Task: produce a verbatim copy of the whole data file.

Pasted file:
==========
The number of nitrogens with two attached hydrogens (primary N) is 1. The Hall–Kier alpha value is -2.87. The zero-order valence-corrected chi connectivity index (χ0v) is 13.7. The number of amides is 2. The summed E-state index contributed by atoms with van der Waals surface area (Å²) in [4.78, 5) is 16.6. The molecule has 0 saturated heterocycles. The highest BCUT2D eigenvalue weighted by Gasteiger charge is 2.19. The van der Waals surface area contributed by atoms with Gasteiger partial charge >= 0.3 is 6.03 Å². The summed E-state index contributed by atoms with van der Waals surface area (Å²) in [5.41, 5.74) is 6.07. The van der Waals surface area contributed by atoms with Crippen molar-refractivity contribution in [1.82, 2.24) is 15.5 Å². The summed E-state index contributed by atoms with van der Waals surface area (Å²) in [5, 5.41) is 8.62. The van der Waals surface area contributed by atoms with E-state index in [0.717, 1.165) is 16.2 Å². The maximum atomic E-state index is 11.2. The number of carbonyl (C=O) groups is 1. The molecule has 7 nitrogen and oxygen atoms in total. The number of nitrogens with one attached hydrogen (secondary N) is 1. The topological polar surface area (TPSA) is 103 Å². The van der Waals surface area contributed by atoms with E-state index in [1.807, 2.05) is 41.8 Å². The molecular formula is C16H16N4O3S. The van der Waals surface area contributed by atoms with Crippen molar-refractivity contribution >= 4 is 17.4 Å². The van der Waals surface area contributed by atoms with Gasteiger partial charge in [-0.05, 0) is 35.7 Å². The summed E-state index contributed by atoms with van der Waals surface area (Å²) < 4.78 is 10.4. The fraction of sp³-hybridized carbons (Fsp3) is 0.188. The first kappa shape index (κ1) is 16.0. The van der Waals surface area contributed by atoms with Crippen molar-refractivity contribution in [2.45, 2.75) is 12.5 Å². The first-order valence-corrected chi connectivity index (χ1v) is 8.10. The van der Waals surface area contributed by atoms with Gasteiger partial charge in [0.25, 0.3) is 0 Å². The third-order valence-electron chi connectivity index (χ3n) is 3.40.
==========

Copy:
The number of nitrogens with two attached hydrogens (primary N) is 1. The Hall–Kier alpha value is -2.87. The zero-order valence-corrected chi connectivity index (χ0v) is 13.7. The number of amides is 2. The summed E-state index contributed by atoms with van der Waals surface area (Å²) in [4.78, 5) is 16.6. The molecule has 0 saturated heterocycles. The highest BCUT2D eigenvalue weighted by Gasteiger charge is 2.19. The van der Waals surface area contributed by atoms with Gasteiger partial charge >= 0.3 is 6.03 Å². The summed E-state index contributed by atoms with van der Waals surface area (Å²) in [5.41, 5.74) is 6.07. The van der Waals surface area contributed by atoms with Crippen molar-refractivity contribution in [1.82, 2.24) is 15.5 Å². The summed E-state index contributed by atoms with van der Waals surface area (Å²) in [5, 5.41) is 8.62. The van der Waals surface area contributed by atoms with E-state index in [0.717, 1.165) is 16.2 Å². The maximum atomic E-state index is 11.2. The number of carbonyl (C=O) groups is 1. The molecule has 7 nitrogen and oxygen atoms in total. The number of nitrogens with one attached hydrogen (secondary N) is 1. The topological polar surface area (TPSA) is 103 Å². The van der Waals surface area contributed by atoms with E-state index in [1.807, 2.05) is 41.8 Å². The molecular formula is C16H16N4O3S. The van der Waals surface area contributed by atoms with Crippen molar-refractivity contribution >= 4 is 17.4 Å². The van der Waals surface area contributed by atoms with Gasteiger partial charge in [-0.05, 0) is 35.7 Å². The summed E-state index contributed by atoms with van der Waals surface area (Å²) < 4.78 is 10.4. The fraction of sp³-hybridized carbons (Fsp3) is 0.188. The first kappa shape index (κ1) is 16.0. The van der Waals surface area contributed by atoms with Crippen molar-refractivity contribution in [2.45, 2.75) is 12.5 Å². The first-order valence-corrected chi connectivity index (χ1v) is 8.10. The van der Waals surface area contributed by atoms with Gasteiger partial charge in [0.25, 0.3) is 0 Å². The third-order valence-electron chi connectivity index (χ3n) is 3.40.